Gossip Central

The long-time “Dagwood” comic strip still features the office “water cooler” as the employee gathering place for office gossip. Running commentary about office life abounds, usually funny and often ironic. These days, the water cooler and employee lunchroom are out of bounds while employees are being asked to work from home, to minimize the spread of the coronavirus.

Since human beings are incredibly creative, the “water cooler” can now take different formats, but the effect of conversations still needs investigation. What is the talk like where you work? Do people put each other up or do they run each other down? You know, the way we talk to ourselves and to each other has a powerful effect on what we are able to accomplish.

In organizations where the talk is negative, where people gossip about each other and take every opportunity to complain and gripe about problems, and where people take a perverse kind of pride in shooting down each other’s ideas, productivity suffers enormously. Another comic strip, “Dilbert,” comes to mind, where employees (and their bosses) undermine each other with abandon.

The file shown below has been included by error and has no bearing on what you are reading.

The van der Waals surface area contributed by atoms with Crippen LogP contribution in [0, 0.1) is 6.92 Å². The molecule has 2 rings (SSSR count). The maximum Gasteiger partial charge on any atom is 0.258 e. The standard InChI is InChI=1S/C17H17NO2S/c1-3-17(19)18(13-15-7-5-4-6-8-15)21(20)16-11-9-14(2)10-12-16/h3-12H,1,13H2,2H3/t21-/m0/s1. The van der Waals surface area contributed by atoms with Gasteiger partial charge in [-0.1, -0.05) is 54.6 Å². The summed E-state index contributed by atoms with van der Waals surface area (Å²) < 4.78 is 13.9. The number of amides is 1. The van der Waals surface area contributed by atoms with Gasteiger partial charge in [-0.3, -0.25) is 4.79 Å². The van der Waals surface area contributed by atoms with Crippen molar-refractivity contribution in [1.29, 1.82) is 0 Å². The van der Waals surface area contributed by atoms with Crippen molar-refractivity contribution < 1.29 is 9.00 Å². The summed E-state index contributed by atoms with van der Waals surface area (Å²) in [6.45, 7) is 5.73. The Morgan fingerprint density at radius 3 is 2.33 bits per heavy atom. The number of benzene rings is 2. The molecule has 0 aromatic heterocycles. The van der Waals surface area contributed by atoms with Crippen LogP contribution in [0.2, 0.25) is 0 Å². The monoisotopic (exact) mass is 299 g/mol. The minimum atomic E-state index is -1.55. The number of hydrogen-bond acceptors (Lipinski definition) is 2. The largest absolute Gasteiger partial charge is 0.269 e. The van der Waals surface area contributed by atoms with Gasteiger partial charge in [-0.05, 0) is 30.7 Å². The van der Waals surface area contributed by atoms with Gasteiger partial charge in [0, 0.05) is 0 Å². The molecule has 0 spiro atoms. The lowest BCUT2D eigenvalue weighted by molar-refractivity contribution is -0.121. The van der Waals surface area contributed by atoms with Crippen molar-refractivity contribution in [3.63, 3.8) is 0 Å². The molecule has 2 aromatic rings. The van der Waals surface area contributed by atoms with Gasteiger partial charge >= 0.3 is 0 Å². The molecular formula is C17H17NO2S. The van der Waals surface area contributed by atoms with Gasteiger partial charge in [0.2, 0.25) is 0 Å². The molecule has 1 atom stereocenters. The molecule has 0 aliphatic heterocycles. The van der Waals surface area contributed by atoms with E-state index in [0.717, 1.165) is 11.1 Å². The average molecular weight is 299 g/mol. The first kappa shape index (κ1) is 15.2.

In organizations like these examples, productivity isn’t the only thing that suffers. It feels just plain awful to work in an environment like this, doesn’t it? And it takes a tremendous toll on your energy, and even on your mental and physical well-being.

In highly successful organizations, it’s a different story. If you observe these companies, you will see innovation, risk-taking, and creativity everywhere you look. You will see people who feel personally accountable for the success of their co-workers as well as their own success. Success is a community goal, not just a personal one.

You will see people who feel like they are on the same team working toward a common goal, and you’ll hear it in the way they talk to each other. Players on a winning team help each other, respect each other, and build each other up. What’s more, their talk focuses not on problems, but on solutions.

As you take a look at your own organizations, the teams or committees you are a part of, what are the conversations like? Do they build up the group? If not, what could you do to change it?